VAUSE: -- or the legal ethics under Rudy Giuliani. But talk to the strategy here, which the president is using, essentially admitting that they're now into a PR strategy as opposed to some kind of legal defense strategy.

SCHNEIDER: This isn't about legal process. This is about politics. The president is rallying his base. He is mobilizing his supporters. He fully expects that the Democrats take over the House of Representatives, they will move very quickly to impeach him. And they probably will do that because their constituents want them to do that.

It will be very difficult to get a conviction in the Senate. But he's preparing the way. And if there is an impeachment by the end of about the beginning of next year, it will completely take over the agenda for the next year. That is all we will be talking about.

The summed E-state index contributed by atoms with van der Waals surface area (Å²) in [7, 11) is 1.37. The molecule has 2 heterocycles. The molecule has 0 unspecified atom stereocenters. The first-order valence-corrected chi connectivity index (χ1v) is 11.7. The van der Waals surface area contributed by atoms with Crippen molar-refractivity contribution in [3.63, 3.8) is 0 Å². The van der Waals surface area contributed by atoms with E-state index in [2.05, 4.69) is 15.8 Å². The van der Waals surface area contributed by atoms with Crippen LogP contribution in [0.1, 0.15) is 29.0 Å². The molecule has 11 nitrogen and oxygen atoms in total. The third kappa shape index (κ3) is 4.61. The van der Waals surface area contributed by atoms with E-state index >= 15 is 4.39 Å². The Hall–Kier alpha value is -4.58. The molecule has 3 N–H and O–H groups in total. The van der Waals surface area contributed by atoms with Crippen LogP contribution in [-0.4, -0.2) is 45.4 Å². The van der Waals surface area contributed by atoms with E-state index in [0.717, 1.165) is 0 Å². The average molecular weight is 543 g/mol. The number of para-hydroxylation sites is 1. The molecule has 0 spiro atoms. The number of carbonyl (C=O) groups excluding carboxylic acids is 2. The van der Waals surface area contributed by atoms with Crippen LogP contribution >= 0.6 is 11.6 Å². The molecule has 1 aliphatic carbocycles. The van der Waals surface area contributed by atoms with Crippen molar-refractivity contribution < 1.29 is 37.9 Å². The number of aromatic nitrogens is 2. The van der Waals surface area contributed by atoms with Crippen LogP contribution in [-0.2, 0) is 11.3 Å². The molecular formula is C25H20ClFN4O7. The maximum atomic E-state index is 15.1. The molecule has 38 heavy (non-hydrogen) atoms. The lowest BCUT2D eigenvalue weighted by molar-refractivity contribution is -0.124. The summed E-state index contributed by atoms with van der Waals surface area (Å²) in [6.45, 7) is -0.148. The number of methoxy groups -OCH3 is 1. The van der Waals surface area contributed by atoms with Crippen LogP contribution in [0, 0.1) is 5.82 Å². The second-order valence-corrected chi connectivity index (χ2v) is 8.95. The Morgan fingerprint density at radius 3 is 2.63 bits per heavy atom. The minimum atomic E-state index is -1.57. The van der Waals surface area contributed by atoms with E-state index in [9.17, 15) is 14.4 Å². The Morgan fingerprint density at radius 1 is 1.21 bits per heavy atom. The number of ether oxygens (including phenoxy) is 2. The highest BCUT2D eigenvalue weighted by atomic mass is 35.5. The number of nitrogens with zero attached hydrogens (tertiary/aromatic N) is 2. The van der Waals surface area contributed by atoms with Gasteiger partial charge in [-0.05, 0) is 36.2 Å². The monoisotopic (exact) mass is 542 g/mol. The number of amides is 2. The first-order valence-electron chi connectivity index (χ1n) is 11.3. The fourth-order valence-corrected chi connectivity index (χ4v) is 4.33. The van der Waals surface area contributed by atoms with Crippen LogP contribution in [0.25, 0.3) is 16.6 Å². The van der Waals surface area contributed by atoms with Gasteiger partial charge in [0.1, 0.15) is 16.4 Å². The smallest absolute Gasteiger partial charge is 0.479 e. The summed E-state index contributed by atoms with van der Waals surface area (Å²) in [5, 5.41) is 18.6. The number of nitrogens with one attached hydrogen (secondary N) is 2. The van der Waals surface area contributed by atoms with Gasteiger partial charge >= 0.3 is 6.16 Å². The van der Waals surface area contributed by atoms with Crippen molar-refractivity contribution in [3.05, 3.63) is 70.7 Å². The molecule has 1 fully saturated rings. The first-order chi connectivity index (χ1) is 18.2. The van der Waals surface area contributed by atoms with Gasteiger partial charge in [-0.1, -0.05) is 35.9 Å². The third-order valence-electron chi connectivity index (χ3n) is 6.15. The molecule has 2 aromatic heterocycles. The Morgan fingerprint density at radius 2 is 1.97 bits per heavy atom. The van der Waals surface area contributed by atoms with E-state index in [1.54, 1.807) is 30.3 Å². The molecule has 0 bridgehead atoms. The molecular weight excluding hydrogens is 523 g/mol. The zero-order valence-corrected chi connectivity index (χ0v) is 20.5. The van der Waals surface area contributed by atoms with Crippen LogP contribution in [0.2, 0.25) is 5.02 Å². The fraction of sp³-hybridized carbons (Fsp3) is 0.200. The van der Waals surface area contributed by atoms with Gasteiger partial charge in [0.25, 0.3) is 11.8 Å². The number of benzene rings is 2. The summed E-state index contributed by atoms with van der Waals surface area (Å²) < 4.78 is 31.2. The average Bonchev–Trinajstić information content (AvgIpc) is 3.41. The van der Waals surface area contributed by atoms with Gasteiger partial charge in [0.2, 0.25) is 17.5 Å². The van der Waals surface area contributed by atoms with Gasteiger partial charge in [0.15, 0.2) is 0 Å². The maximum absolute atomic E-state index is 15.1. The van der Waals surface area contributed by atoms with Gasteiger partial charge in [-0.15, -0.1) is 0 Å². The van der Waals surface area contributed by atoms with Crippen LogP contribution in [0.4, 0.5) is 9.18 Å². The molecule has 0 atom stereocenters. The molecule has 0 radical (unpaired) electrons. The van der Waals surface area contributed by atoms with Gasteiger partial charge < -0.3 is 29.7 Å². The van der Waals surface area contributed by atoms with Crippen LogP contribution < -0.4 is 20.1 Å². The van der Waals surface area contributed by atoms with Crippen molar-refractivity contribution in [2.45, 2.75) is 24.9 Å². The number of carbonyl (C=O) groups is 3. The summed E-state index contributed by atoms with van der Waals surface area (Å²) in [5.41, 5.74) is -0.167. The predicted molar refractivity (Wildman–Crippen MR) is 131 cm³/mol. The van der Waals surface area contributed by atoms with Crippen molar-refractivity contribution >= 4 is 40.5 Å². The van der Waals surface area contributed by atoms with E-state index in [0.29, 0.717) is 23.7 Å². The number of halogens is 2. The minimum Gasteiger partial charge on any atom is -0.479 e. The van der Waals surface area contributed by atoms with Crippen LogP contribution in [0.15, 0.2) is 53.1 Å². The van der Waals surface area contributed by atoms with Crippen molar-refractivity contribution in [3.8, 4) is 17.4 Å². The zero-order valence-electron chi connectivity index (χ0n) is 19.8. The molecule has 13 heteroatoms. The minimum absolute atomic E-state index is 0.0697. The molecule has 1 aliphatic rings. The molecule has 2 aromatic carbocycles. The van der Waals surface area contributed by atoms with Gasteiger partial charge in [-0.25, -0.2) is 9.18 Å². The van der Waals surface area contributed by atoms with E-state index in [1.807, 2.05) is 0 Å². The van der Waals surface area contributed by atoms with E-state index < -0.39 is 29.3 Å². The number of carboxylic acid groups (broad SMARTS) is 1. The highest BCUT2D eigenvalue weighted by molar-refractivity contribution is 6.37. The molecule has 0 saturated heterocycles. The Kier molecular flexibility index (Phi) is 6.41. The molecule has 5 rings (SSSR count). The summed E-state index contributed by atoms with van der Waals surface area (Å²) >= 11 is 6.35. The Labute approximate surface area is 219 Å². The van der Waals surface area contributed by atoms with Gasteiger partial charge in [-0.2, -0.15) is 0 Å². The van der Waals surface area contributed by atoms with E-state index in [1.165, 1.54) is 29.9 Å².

VAUSE: To get a conviction in the Senate you need two-thirds. SCHNEIDER: Two-thirds, and that is very unlikely.

VAUSE: Let's finish up on another odd tweet from the president, which is part of his overall strategy. This is a strategy of deflection, if you like. This is over his policy of separating children and their parents who arrive at the border and try to cross into the country illegally, maybe even seek asylum.

Here's the tweet.

"Put pressure on the Democrats to end the horrible law that separates children from there (sic) parents once they cross the Border into the U.S. Catch and Release, Lottery and Chain must also go with it and we MUST continue building the WALL! DEMOCRATS ARE PROTECTING MS-13 THUGS."

There's a whole lot there but essentially "put pressure on the Democrats" around this policy, which seems odd. Just as a reminder, this is what happened Thursday night, November 2nd, 2016.